Long-Term Care

Recognizing body changes that influence proper nutrition

LTC Nursing Assistant Trainer, July 1, 2010

People who are sick or elderly have different food requirements than young, healthy people. They are also more likely to suffer harm from not eating the right foods. After age 50, there are chemical and physical changes in the body that affect nutritional needs. The metabolic rate (metabolism), which is the speed at which the body uses energy, slows down. Older individuals burn less fuel for daily operations. This means seniors need fewer calories for normal everyday activities. Other nutrition-affecting changes that occur with age include:

  • Lean tissue and muscle mass decrease. There is also less bone mass. Body fat increases.
  • Stomach acid may decrease and the stomach might not empty as fast. The intestine may absorb less nutrition from food.
  • Tooth and gum problems increase, sometimes making it difficult to chew.
  • Some people have trouble swallowing, especially those who have suffered from a stroke.
  • There is a loss of taste and smell, which often causes people to be less interested in food.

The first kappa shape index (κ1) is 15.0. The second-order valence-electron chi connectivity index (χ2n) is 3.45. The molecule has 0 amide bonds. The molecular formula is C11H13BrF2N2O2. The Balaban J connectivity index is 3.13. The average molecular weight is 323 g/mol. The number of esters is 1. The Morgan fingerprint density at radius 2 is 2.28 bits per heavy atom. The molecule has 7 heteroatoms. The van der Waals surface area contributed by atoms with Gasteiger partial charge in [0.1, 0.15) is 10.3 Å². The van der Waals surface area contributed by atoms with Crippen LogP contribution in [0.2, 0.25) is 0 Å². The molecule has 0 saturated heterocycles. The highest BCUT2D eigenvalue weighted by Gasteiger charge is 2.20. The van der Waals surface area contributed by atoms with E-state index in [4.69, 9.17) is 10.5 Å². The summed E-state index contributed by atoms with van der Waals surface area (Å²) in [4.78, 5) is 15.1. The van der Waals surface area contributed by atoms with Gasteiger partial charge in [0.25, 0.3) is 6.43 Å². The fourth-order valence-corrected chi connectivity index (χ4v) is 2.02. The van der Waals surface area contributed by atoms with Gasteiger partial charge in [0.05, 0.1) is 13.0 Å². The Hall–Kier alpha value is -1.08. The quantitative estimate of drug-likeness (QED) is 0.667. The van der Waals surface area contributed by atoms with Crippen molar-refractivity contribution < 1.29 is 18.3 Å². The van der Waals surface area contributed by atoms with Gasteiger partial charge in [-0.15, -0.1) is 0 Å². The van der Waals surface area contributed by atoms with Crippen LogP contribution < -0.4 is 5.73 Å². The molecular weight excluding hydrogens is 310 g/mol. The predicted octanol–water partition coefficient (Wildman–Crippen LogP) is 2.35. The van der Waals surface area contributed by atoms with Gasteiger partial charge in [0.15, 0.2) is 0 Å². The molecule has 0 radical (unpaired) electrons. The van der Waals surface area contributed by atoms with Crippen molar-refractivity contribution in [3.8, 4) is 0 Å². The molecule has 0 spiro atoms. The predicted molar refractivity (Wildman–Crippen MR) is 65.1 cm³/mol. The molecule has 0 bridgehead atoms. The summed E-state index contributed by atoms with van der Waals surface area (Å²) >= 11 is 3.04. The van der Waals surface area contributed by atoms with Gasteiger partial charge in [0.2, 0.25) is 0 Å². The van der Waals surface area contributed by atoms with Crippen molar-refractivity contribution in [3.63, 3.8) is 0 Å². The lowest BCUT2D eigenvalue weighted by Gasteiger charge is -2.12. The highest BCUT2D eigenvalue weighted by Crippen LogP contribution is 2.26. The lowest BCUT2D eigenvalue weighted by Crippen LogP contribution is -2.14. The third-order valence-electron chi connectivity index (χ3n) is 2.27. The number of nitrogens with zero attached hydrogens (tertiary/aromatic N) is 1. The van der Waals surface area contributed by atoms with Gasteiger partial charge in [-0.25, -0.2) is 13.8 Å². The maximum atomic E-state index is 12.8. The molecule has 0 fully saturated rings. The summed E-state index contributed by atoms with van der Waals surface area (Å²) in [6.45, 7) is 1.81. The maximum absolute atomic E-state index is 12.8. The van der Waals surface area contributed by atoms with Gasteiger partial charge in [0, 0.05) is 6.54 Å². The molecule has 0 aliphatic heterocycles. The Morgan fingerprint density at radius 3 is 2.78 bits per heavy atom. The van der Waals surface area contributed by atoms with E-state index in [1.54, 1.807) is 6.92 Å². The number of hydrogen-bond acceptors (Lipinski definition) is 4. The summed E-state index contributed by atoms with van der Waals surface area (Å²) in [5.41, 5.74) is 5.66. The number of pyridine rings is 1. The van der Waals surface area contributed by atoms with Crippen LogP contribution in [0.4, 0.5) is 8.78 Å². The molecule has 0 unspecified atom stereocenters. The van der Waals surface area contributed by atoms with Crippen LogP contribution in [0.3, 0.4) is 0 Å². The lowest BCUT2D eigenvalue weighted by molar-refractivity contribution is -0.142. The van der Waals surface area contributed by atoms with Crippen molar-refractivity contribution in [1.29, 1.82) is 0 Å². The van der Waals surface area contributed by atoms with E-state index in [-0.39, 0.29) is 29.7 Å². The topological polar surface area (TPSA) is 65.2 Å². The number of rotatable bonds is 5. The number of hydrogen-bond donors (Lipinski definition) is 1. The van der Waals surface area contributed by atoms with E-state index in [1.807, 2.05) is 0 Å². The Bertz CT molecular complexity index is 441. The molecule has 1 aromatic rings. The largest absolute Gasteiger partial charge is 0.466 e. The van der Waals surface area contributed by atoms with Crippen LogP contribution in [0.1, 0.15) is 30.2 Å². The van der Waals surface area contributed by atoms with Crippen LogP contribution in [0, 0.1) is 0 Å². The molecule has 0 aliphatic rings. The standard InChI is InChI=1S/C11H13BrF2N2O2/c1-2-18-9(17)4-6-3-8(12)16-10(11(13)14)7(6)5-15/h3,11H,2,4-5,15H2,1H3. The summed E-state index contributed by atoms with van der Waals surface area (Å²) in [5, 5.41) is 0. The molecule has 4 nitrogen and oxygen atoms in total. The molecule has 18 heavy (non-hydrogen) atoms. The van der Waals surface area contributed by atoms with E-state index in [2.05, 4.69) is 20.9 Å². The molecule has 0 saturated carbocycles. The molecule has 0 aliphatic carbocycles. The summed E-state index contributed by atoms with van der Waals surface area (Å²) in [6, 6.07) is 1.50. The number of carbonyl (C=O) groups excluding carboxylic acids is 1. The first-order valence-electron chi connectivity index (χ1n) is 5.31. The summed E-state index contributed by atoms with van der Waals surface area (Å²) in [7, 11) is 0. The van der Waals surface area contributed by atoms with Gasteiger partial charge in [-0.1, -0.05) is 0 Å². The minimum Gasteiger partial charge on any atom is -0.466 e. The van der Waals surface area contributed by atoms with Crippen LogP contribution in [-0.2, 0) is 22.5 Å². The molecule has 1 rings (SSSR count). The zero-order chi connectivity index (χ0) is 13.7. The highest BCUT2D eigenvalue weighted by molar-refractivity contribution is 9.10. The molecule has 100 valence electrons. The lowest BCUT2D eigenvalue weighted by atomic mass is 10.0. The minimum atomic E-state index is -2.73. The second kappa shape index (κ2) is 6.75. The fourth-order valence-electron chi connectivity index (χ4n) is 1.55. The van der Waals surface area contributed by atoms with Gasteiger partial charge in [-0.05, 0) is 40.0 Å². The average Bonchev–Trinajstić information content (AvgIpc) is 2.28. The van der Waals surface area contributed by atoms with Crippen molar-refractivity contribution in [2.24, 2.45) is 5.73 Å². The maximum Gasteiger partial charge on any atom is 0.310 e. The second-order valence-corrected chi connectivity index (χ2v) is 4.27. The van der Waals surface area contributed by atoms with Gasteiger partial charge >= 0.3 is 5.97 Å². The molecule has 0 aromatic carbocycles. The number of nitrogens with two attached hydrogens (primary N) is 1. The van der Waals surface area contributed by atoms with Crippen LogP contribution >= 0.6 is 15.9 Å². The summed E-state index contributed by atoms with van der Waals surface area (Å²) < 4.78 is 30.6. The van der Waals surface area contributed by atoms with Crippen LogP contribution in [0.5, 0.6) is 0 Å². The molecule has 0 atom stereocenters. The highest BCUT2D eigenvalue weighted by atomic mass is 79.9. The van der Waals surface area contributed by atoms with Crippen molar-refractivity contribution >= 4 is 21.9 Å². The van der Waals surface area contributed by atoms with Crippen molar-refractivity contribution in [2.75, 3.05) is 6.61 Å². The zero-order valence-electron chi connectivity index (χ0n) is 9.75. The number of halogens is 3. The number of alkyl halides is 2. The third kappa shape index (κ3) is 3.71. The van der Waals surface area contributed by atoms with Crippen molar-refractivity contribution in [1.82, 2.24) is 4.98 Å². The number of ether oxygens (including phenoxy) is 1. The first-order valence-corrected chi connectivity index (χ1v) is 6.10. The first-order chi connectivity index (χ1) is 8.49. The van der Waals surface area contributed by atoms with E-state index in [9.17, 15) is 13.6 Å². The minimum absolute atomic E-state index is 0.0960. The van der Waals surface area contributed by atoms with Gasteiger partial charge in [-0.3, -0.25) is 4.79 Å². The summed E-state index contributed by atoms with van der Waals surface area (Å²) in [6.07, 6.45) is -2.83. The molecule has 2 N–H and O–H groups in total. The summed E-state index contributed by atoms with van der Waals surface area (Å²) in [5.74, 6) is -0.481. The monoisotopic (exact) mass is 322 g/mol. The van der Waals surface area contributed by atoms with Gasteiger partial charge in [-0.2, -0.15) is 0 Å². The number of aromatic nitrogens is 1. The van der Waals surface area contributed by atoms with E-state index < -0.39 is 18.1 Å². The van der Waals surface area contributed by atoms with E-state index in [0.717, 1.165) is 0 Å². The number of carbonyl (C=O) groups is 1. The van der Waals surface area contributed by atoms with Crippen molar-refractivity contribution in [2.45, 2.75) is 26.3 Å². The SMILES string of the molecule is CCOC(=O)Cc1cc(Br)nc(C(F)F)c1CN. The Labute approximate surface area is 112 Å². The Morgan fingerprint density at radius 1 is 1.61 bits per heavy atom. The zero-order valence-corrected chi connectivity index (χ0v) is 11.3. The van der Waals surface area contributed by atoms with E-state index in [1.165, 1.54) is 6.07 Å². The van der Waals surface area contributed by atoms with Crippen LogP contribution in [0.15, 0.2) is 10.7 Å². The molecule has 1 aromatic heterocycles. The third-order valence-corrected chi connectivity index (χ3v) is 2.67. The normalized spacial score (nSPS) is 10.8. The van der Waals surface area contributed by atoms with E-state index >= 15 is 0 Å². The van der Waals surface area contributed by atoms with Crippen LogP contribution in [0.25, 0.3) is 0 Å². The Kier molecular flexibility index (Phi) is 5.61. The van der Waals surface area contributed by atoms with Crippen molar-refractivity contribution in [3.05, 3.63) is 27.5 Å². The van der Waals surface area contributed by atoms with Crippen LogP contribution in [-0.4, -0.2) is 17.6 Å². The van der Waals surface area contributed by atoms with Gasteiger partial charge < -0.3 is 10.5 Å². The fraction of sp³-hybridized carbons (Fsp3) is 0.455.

• Sometimes people are too weak or tired to eat an entire meal.
  • Appetite and thirst decrease. Many elderly or ill people eat and drink less than they should. This leads to fatigue, sadness, infections, skin breakdowns, and lack of energy. Medications can also affect appetite or thirst.
  • Many diseases also affect the way the body uses food or water. Someone with an illness usually needs more food and water because the body needs energy to heal. People with some conditions, however, must carefully control the amount and type of calories they take in (e.g., diabetes).

This is an excerpt from the HCPro book, The CNA Training Solution, Second Edition.

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